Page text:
Her blue corduroy FFA jacket is a conversation starter, explains South Dakota State FFA Secretary Marie Robbins.
“When we travel for chapter visits, we typically eat in small town diners. We’re wearing our official dress and many former FFA members will come up and visit with us about their FFA experience,” explains the South Dakota State University freshman.
Together with her five teammates, Robbins traveled the state of South Dakota this year to meet with the more than 4,000 junior high and high school members who make up the South Dakota FFA Association. Established in 1928, FFA is a premier youth organization that prepares members for leadership and careers in the science, business and technology of agriculture.
Robbins’ teammates include: Colton Riley, president, Rapid City; Sarah Kroeger, vice president, Lennox; Grady Gullickson, treasurer, Flandreau; Carolyn Blatchford, reporter, Brookings; and TJ Bigge, sentinel, Parkston.
During FFA month each February, South Dakota Farmers Union celebrates South Dakota FFA by highlighting the current South Dakota FFA state officer team.
State FFA officers are selected by a nominating committee during the state FFA convention each spring. These college freshmen and sophomores spend the next 12 months advocating for agriculture and developing teen leaders throughout the state.
While attending college, they host leadership camps and workshops, meet with industry leaders and visit most of the state’s 82 FFA chapters.
“We are always working to exceed expectations,” Robbins says. “Agriculture is our state’s No. 1 industry, and advocating for it is important because, we need it. It is something that cannot go away because we need it to feed everyone. Not everyone is a farmer, that is why we need sustainable agriculture.”
Growing up, Robbins learned a lot about agriculture and FFA from her dad, Dan. “My dad is an agriculture education teacher. So, I knew I was going to be in FFA since I was in the third grade,” she explains.
Although her dad got her started in FFA, it was the friendships she made with members from across the state that kept her involved.
“Whenever I would go to an FFA event, I would look forward to seeing friends,” says Robbins, who graduated from Elkton High School in a class of 31. “Many of my FFA friends ended up going to SDSU. College is such a big adjustment, it was nice to have that foundation of friends started so I was not swimming in a big ocean alone.”
And, she says FFA gave her a strong communications background.
“Through leadership development events, like public speaking, extemporaneous speaking and job interview, I gained a lot of communication skills and confidence. As a college student, these skills give me the confidence to reach out to professors with questions and be clear in emails. I’ve also learned how to interact with different communication styles,” Robbins says.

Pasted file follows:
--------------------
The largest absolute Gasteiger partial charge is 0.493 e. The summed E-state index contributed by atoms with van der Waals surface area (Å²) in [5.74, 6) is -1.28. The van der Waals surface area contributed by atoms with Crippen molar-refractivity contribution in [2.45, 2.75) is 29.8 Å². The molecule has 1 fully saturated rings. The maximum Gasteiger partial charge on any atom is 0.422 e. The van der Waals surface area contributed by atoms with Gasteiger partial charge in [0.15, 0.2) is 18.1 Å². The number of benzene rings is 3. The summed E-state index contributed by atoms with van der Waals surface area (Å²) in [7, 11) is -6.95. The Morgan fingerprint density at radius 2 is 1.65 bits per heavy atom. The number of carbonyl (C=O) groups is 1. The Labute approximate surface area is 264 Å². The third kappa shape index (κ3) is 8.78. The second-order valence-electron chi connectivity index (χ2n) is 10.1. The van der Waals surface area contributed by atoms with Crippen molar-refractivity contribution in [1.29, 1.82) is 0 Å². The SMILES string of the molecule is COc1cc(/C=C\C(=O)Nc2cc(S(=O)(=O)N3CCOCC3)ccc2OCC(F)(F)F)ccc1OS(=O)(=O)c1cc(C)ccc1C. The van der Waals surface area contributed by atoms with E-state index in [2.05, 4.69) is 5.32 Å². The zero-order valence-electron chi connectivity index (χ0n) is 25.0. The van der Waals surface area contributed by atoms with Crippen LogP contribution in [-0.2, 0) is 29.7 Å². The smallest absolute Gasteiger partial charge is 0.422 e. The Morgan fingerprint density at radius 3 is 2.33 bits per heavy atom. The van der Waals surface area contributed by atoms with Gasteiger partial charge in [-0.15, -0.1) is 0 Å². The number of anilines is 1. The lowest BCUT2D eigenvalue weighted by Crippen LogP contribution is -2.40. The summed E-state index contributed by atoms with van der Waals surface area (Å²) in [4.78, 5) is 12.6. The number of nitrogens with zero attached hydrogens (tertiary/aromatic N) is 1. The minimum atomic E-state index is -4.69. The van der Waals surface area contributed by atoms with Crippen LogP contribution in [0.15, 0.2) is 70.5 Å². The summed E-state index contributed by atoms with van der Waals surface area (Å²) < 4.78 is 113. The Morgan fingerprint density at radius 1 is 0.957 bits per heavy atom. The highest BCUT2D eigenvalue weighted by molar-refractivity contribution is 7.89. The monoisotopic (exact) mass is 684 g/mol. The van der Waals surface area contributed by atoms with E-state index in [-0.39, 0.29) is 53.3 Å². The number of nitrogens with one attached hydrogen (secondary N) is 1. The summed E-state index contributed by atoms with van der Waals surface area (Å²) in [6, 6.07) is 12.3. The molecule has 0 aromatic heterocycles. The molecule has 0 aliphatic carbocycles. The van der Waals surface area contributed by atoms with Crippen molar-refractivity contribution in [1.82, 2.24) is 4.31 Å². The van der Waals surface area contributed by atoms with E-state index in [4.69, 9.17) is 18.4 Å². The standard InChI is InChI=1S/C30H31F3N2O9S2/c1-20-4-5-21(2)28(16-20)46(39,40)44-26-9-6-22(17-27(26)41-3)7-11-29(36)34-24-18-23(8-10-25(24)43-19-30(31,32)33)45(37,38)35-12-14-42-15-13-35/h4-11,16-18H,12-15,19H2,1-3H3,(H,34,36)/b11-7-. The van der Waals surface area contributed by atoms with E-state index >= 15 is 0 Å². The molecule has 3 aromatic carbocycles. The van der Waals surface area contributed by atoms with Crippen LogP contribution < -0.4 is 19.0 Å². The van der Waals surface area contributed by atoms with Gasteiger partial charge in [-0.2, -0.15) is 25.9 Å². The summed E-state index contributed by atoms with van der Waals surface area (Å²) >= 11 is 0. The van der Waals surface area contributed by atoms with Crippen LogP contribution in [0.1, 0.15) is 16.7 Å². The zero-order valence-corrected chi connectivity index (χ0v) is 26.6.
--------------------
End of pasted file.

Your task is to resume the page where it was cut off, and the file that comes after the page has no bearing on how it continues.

When it comes to college, her teammate Colton Riley says FFA played a large role on the college major he chose. The agriculture education major explains that prior to joining FFA his freshman year of high school, he was considering a career as a biologist. Then, he got to know his FFA advisers.
“I saw the difference an ag teacher could make in the lives of students,” Riley says.
He explains that his ag teacher, Mrs. Hendrix, provided him with guidance when he decided to start a cow/calf herd as part of his supervised agricultural experience. He explains that all FFA members need to have a supervised agricultural experience. The definition of what a supervised agricultural experience is broad — it can be anything from agriculture-focused printing shop or working for an agri-business to raising crops and livestock.
Riley was curious about raising livestock, but neither he, nor his parents had any experience or land. So, he depended quite a bit on Mrs. Hendrix to guide him through the process. She connected him with a rancher near Rapid City. Riley worked for him, and as part of the work agreement, he was able to run the six Angus cows he purchased with the rancher’s herd.
Today, Riley’s herd has grown to 14. The small herd has helped him finance two vehicles and other college expenses. But more than income, Riley says he learned what it means to be a rancher. “I didn’t have a ranching background, so I had to learn everything. General stuff, like working on tractors, driving equipment, animal health to more complex things like planning for the future so that I don’t have too many cows to pay for feed, make sure I have finances in order to make sure debts are paid,” Riley explains.
By the time he graduated, Riley was working as a crew leader, helping the rancher train other high school students.
“FFA takes the passions that students have and lets them run with it. You always have your chapter adviser to turn to for guidance, but as a member, you can pave your own path,” Riley explains.
Riley, Robbins and their teammates share their personal stories with FFA members they meet and work to help them discover their own pathway to success through FFA. They also keep busy advocating for agriculture.
“Traveling to D.C. and across the state visiting with farmers and ranchers, we have learned a lot about local, national and global issues impacting agriculture today. You look at the average age of farmers and see the importance of getting the next generation excited about agriculture,” Riley says. “Also, it is easy for people not involved in agriculture to believe the wrong idea, especially if it is something they are not familiar with. We want the truth out there.”